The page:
Wednesday, May 20, 2009

While in Poland this past month, an excellent folk singer from Serbia told us of the situation she faces in her home country: “I keep the old traditions, sometimes I think all by myself. I go to meet old people in villages, record them singing and talking, and ask them if I’m singing correctly. If I ask the government or culture ministry for financial help, they say they have no money. But when someone who is using synthesizers and doing old music in a contemporary way asks for money, the government suddenly comes up with funds. I’m not one to believe in conspiracies, but it seems something is going on, in the name of globalization, where an unwritten law has nations not maintaining their old culture, to where in the end we’re all the same.”

Her words came to mind at two cultural events in Yerevan over the recent weekend. In one, choirs consisting of school-age children, from all over Armenia and Karabagh, participated in a one-concert festival commemorating the 140th anniversary of the birth of Komitas. By the time the three-hour concert had finished, only two or three groups had sung songs by Komitas, the others singing modern Armenian compositions or songs from Europe or the USA. As a musicologist sitting next to us said, “The children sang well. This isn’t the question. Why did groups from towns and villages, from Togh village in Karabagh to the Ararat Valley to Gyumri, sing these foreign compositions? I think it’s because choirs and groups who sing these obviously foreign songs and styles have no problem getting grants and foreign money, so those directing even these school choirs know that if they’re going to ever have success, it won’t be by singing Armenian songs.”

A second concert, featuring a folk dance troupe, was the result of a project to bring back the tradition of folk theater in Armenia. This project was funded by the Culture Ministry. Oddly, most of the narration and all of the music, basically zurna and dhol, was recorded, this in spite of the project receiving ample funding. Although folk dancing took up the major part of the two hour presentation, through this and acting they attempted to cover Armenian history all the way from pagan times to the advent of Christianity to the Genocide, concluding with undoubtedly the best part of the night, three dhol players and a zurna player from the village of Musa Ler, the dholchis of Musa Ler famous for their huge dhols, which they pound vigorously with wooden sticks (gopalov dhol). By this time, everyone had forgotten whatever they had thought about the lengthy program, not to mention mistakes like playing the Alashkerti Kochari and dancing another, unrelated dance.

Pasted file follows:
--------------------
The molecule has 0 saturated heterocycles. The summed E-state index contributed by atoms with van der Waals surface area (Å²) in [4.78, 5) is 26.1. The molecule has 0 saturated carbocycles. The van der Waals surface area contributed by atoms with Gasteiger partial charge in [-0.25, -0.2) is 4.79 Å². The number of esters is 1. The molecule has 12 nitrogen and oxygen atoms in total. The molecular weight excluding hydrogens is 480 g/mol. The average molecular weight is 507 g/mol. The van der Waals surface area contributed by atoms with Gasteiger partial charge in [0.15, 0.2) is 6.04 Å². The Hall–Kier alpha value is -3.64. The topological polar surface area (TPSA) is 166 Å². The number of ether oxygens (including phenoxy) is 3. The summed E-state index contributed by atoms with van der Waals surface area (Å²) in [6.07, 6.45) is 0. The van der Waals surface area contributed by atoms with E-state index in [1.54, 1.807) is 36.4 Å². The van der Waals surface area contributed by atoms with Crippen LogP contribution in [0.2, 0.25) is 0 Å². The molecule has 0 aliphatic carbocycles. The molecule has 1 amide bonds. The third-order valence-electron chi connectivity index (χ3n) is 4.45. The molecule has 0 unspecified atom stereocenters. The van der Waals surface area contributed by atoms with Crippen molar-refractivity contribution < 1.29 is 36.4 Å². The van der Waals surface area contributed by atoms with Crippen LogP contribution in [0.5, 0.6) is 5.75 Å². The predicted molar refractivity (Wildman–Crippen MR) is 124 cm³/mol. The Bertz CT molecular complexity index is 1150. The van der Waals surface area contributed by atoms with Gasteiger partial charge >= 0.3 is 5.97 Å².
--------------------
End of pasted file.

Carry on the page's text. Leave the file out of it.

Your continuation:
Outside, conversations that at times turned to arguments lasted around two hours, with several experts (musicologists and culture ministry workers) and two pop/folk singers giving their opinions about the right way to maintain our folk culture. “The program had many shortcomings,” a folk/pop singer said. “But what can we do, it’s better than nothing, it’s better than what we see on television…” To this, the musicologists and ministry workers in the group insisted that it was wrong to not demand these songs and dances be presented in their true forms, as if they’re not, we’d end up like the European countries that have already lost their old culture.

“Armenians and non-Armenians alike visit Armenia, and when they leave, they say they’re disappointed they didn’t see any real folk culture or music here, just pop music and pop stars trying to sing folk,” a culture worker said, adding, “I’m getting tired of hearing ‘it’s better than nothing, it’s better than what our rabiz and pop people are doing.’ If we don’t demand higher standards, and continue with our ‘oh, well, it’s better than nothing’ attitude, we’re finished as a nation.”

The pop singers then said, “To get our youth to listen, we have to modernize these songs…” to which the musicologists said, “If the youth hears these modern, half-ruined versions of our folk songs, they’ll never appreciate the real thing. Europeans of all ages are listening to folk music and searching for their roots, and if they don’t find them, they search the roots of others. Why do these pop stars in Armenia think that we have to modernize or synthesize our music, besides the fact they don’t have the talent or interest to do it right?”

This conversation, which started near the central square, where the performance took place, ended towards midnight near the Opera.

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